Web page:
Frustrated with a slow going from Football Federation Australia (FFA) to grow the league, the player's union (PFA) unveiled its "60 at 60" initiative on Tuesday.
It aims to have 60 Australian players earning at least $60,000 annually from the sport.
Entitled "grassroots to greatness", the ambition is to win gold at the Tokyo Olympics in 2020 or win the FIFA Women's World Cup in 2023.
The building blocks may be difficult to put in place though, despite the relatively small asks.
A starting point is increased investment from FFA to raise the current $50,000 allocated to each team per season to $175,000. By contrast, A-League teams receive $2.55 million from head office.
Another key suggestion is alignment of W-League medical and training support following the example of Melbourne City, who have won the women's competition for the two seasons they entered a team.
Rather than asking FFA to subsidise all wages, the PFA suggests finding supporting employment within the football industry or sponsors.
PFA boss John Didiluca said he felt success for the Matildas was close, should the football industry rally behind the local league.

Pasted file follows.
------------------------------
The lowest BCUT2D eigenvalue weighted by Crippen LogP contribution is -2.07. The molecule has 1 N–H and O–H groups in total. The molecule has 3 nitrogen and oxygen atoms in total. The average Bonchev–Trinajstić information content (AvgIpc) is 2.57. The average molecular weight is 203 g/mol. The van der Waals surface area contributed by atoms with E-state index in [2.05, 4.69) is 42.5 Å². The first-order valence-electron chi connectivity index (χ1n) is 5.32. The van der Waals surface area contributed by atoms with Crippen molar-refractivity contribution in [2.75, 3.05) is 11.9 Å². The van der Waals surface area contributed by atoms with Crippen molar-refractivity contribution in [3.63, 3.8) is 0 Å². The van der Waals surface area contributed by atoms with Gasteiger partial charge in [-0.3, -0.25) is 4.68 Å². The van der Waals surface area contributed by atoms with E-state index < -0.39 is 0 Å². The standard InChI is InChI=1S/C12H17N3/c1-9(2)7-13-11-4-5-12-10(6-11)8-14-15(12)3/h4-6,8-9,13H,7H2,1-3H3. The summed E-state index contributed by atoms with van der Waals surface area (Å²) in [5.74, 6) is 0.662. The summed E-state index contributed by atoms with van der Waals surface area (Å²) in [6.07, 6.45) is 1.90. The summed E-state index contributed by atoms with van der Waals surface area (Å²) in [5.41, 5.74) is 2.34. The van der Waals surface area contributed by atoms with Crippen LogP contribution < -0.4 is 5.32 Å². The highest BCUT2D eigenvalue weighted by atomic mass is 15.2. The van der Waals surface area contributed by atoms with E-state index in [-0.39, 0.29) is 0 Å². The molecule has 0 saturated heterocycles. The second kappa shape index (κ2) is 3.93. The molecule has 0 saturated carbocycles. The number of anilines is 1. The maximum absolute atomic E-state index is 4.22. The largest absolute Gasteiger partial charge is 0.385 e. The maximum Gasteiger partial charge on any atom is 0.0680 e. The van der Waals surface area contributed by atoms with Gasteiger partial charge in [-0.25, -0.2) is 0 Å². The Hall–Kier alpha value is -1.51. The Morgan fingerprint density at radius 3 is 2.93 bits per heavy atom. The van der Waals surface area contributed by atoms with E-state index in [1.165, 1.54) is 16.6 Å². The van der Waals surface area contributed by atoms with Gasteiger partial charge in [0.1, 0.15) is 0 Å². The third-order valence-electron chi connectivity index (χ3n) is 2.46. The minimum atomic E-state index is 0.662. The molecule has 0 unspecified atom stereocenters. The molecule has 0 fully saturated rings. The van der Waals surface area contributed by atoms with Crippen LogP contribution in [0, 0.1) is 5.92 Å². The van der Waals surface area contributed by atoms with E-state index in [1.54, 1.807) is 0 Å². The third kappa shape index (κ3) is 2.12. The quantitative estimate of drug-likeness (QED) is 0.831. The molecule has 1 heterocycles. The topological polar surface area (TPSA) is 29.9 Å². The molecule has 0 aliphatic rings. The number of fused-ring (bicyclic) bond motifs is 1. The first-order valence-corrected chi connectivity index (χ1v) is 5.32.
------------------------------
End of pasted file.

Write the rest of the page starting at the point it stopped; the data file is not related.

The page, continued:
"The one thing missing from Australia's CV as a sporting nation is a global trophy from the global game," he said.
"Women's football has the highest participation base among young girls in the country.
"Our national team is amongst the very best in the world and our sport offers the prospect of international opportunity like no other.
"However, we are yet to fully leverage these competitive advantages through the establishment of a genuine professional pathway for our elite players."
The W-League recently concluded its ninth season but its wages and medical conditions compare unfavourably with new sporting entities like the Women's Big Bash League, AFL Women and Super Netball.